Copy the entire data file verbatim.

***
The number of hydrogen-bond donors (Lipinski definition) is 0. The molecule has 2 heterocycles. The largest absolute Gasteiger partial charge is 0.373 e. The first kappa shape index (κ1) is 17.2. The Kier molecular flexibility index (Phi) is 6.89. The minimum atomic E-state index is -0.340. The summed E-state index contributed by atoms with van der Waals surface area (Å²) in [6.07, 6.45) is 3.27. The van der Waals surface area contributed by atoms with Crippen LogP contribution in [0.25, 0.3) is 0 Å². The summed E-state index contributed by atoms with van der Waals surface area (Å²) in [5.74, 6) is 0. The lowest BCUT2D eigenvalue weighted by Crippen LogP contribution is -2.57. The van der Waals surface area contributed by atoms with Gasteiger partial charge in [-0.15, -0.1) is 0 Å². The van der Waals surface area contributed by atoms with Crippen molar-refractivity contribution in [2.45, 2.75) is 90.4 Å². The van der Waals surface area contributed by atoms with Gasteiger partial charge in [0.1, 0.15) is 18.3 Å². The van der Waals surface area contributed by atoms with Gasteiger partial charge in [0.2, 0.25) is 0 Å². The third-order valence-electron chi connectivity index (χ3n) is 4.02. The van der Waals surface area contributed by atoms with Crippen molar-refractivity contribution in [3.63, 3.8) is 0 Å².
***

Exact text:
The number of hydrogen-bond donors (Lipinski definition) is 0. The molecule has 2 heterocycles. The largest absolute Gasteiger partial charge is 0.373 e. The first kappa shape index (κ1) is 17.2. The Kier molecular flexibility index (Phi) is 6.89. The minimum atomic E-state index is -0.340. The summed E-state index contributed by atoms with van der Waals surface area (Å²) in [6.07, 6.45) is 3.27. The van der Waals surface area contributed by atoms with Crippen LogP contribution in [0.25, 0.3) is 0 Å². The summed E-state index contributed by atoms with van der Waals surface area (Å²) in [5.74, 6) is 0. The lowest BCUT2D eigenvalue weighted by Crippen LogP contribution is -2.57. The van der Waals surface area contributed by atoms with Gasteiger partial charge in [-0.15, -0.1) is 0 Å². The van der Waals surface area contributed by atoms with Crippen molar-refractivity contribution in [2.45, 2.75) is 90.4 Å². The van der Waals surface area contributed by atoms with Gasteiger partial charge in [0.1, 0.15) is 18.3 Å². The van der Waals surface area contributed by atoms with Gasteiger partial charge in [0.2, 0.25) is 0 Å². The third-order valence-electron chi connectivity index (χ3n) is 4.02. The van der Waals surface area contributed by atoms with Crippen molar-refractivity contribution in [3.63, 3.8) is 0 Å².